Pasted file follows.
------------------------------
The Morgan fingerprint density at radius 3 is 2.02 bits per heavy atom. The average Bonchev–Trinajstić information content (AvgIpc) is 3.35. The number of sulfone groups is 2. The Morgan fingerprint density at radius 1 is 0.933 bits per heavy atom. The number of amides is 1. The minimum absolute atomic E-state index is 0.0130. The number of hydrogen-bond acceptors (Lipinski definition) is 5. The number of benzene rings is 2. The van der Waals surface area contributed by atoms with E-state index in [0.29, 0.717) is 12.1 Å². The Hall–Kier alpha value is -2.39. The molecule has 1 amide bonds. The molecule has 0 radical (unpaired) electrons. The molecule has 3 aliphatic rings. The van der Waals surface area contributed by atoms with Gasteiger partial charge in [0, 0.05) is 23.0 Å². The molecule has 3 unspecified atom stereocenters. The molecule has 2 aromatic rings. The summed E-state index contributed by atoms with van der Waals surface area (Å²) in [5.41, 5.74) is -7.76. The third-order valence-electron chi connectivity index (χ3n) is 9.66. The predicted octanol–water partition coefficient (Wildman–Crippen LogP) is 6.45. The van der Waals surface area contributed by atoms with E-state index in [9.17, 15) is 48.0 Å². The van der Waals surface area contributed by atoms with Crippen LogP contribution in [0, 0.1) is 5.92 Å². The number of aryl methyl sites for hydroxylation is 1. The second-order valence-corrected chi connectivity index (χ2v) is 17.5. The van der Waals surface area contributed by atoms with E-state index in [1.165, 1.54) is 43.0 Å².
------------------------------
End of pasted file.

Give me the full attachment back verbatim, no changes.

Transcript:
The Morgan fingerprint density at radius 3 is 2.02 bits per heavy atom. The average Bonchev–Trinajstić information content (AvgIpc) is 3.35. The number of sulfone groups is 2. The Morgan fingerprint density at radius 1 is 0.933 bits per heavy atom. The number of amides is 1. The minimum absolute atomic E-state index is 0.0130. The number of hydrogen-bond acceptors (Lipinski definition) is 5. The number of benzene rings is 2. The van der Waals surface area contributed by atoms with E-state index in [0.29, 0.717) is 12.1 Å². The Hall–Kier alpha value is -2.39. The molecule has 1 amide bonds. The molecule has 0 radical (unpaired) electrons. The molecule has 3 aliphatic rings. The van der Waals surface area contributed by atoms with Gasteiger partial charge in [0, 0.05) is 23.0 Å². The molecule has 3 unspecified atom stereocenters. The molecule has 2 aromatic rings. The summed E-state index contributed by atoms with van der Waals surface area (Å²) in [5.41, 5.74) is -7.76. The third-order valence-electron chi connectivity index (χ3n) is 9.66. The predicted octanol–water partition coefficient (Wildman–Crippen LogP) is 6.45. The van der Waals surface area contributed by atoms with E-state index in [9.17, 15) is 48.0 Å². The van der Waals surface area contributed by atoms with Crippen LogP contribution in [0, 0.1) is 5.92 Å². The number of aryl methyl sites for hydroxylation is 1. The second-order valence-corrected chi connectivity index (χ2v) is 17.5. The van der Waals surface area contributed by atoms with E-state index in [1.165, 1.54) is 43.0 Å².